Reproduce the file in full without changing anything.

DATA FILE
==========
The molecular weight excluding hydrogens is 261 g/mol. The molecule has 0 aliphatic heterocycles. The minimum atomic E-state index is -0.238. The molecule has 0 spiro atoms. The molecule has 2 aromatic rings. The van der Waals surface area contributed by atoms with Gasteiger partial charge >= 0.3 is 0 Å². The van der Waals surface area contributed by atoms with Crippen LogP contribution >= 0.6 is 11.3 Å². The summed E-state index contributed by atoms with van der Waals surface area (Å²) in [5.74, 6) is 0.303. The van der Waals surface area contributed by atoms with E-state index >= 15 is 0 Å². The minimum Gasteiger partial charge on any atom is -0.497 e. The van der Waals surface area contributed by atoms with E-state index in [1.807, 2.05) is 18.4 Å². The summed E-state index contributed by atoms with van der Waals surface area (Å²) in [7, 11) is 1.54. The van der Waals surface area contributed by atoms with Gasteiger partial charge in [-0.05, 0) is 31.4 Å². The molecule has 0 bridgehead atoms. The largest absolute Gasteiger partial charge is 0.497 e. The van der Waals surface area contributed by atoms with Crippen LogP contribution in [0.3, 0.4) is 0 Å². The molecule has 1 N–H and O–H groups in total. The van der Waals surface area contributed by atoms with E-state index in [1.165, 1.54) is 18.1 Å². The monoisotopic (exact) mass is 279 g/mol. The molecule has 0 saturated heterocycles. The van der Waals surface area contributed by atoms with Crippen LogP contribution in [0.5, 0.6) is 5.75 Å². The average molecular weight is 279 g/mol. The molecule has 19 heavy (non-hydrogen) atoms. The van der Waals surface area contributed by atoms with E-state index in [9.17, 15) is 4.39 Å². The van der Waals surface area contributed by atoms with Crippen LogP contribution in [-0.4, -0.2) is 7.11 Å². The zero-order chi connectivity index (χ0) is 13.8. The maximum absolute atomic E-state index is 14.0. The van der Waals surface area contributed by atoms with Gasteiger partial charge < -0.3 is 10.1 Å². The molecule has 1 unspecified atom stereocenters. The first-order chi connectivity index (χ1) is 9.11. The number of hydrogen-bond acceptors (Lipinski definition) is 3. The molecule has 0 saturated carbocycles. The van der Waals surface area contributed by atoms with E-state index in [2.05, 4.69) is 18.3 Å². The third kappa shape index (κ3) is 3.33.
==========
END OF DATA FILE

The molecular weight excluding hydrogens is 261 g/mol. The molecule has 0 aliphatic heterocycles. The minimum atomic E-state index is -0.238. The molecule has 0 spiro atoms. The molecule has 2 aromatic rings. The van der Waals surface area contributed by atoms with Gasteiger partial charge >= 0.3 is 0 Å². The van der Waals surface area contributed by atoms with Crippen LogP contribution >= 0.6 is 11.3 Å². The summed E-state index contributed by atoms with van der Waals surface area (Å²) in [5.74, 6) is 0.303. The van der Waals surface area contributed by atoms with E-state index >= 15 is 0 Å². The minimum Gasteiger partial charge on any atom is -0.497 e. The van der Waals surface area contributed by atoms with E-state index in [1.807, 2.05) is 18.4 Å². The summed E-state index contributed by atoms with van der Waals surface area (Å²) in [7, 11) is 1.54. The van der Waals surface area contributed by atoms with Gasteiger partial charge in [-0.05, 0) is 31.4 Å². The molecule has 0 bridgehead atoms. The largest absolute Gasteiger partial charge is 0.497 e. The van der Waals surface area contributed by atoms with Crippen LogP contribution in [0.3, 0.4) is 0 Å². The molecule has 1 N–H and O–H groups in total. The van der Waals surface area contributed by atoms with E-state index in [1.165, 1.54) is 18.1 Å². The monoisotopic (exact) mass is 279 g/mol. The molecule has 0 saturated heterocycles. The van der Waals surface area contributed by atoms with Crippen LogP contribution in [0.5, 0.6) is 5.75 Å². The average molecular weight is 279 g/mol. The molecule has 19 heavy (non-hydrogen) atoms. The van der Waals surface area contributed by atoms with E-state index in [9.17, 15) is 4.39 Å². The van der Waals surface area contributed by atoms with Crippen LogP contribution in [-0.4, -0.2) is 7.11 Å². The zero-order chi connectivity index (χ0) is 13.8. The maximum absolute atomic E-state index is 14.0. The van der Waals surface area contributed by atoms with Gasteiger partial charge < -0.3 is 10.1 Å². The molecule has 1 unspecified atom stereocenters. The first-order chi connectivity index (χ1) is 9.11. The number of hydrogen-bond acceptors (Lipinski definition) is 3. The molecule has 0 saturated carbocycles. The van der Waals surface area contributed by atoms with E-state index in [2.05, 4.69) is 18.3 Å². The third kappa shape index (κ3) is 3.33.